Deaf awareness training delivered to GP practice staff across Bedfordshire, Luton and Milton Keynes

Staff in GP practices across Bedfordshire, Luton and Milton Keynes have completed Deaf Awareness Training to help improve access to healthcare for the D/deaf community.

D/deaf” is a commonly used term to capture both people who are born Deaf and those who become deaf after they are born.

Delivered to non-clinical staff working in GP practices, the training provided examples of barriers and discrimination that D/deaf and Hard of Hearing people face. It also provided an introduction to some everyday BSL signs, fingerspelling, and numbers.

The training was provided voluntarily by Access Bedford – a registered charity that works with the D/deaf and hard of hearing community to make Bedford Borough more accessible – in partnership with Bedfordshire, Luton and Milton Keynes Integrated Care Board.

Alexia Stenning, Associate Director Primary Care Commissioning and Transformation, at Bedfordshire, Luton and Milton Keynes Integrated Care Board, said: “D/deaf people in our local communities have told us that simply being D/deaf is a barrier to accessing healthcare.

“It is incredibly important that we engage with communities such as the D/deaf community to be able to understand the challenges they face and how we can improve their experience of accessing healthcare. Rolling out this training is a great example of doing just that.”

The training ensures that practices understand the Accessibility Information Standard, which sets out a specific, consistent approach to identifying, recording, flagging, sharing and meeting the information and communication support needs of patients, service users, carers and parents with a disability, impairment or sensory loss. This includes ensuring that practice staff are aware of how to book a British Sign Language (BSL) interpreter for any patients who are deaf.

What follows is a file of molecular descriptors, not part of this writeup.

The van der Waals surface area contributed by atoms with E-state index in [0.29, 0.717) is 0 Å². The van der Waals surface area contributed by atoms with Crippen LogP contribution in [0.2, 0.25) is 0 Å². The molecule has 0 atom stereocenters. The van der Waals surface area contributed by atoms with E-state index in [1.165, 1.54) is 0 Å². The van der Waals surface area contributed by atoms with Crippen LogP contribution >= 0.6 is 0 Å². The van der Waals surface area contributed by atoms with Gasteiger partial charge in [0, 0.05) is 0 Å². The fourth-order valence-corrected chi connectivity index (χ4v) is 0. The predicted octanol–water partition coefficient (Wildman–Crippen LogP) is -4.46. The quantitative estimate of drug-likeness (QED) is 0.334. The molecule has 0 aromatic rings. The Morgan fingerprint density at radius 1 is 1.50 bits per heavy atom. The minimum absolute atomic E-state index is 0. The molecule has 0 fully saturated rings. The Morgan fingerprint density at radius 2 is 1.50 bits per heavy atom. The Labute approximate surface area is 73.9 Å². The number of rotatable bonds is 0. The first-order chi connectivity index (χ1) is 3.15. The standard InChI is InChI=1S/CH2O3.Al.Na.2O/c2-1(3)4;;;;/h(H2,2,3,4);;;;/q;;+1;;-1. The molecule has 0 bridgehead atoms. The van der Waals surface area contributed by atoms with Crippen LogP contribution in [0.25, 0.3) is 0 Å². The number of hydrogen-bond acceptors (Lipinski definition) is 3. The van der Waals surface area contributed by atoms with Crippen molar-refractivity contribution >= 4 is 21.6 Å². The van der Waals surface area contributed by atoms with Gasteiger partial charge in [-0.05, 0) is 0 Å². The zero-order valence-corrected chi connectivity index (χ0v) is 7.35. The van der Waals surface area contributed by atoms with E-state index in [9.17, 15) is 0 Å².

Helene Bolton, Trustee at Access Bedford, said: “We are contacted by D/Deaf and Hard of Hearing people on a regular basis, looking for support to overcome issues they face when trying to access healthcare. It is vital that healthcare staff can recognise potential barriers to access and communicate with D/Deaf and Hard of Hearing people to ensure they are receiving the level of care that they deserve.

“It was great to be able to speak to over 100 non-clinical staff from across Bedfordshire, Luton and Milton Keynes. We believe that through informing and raising awareness of these issues, we can support service providers to improve their offering to D/Deaf and Hard of Hearing people.”


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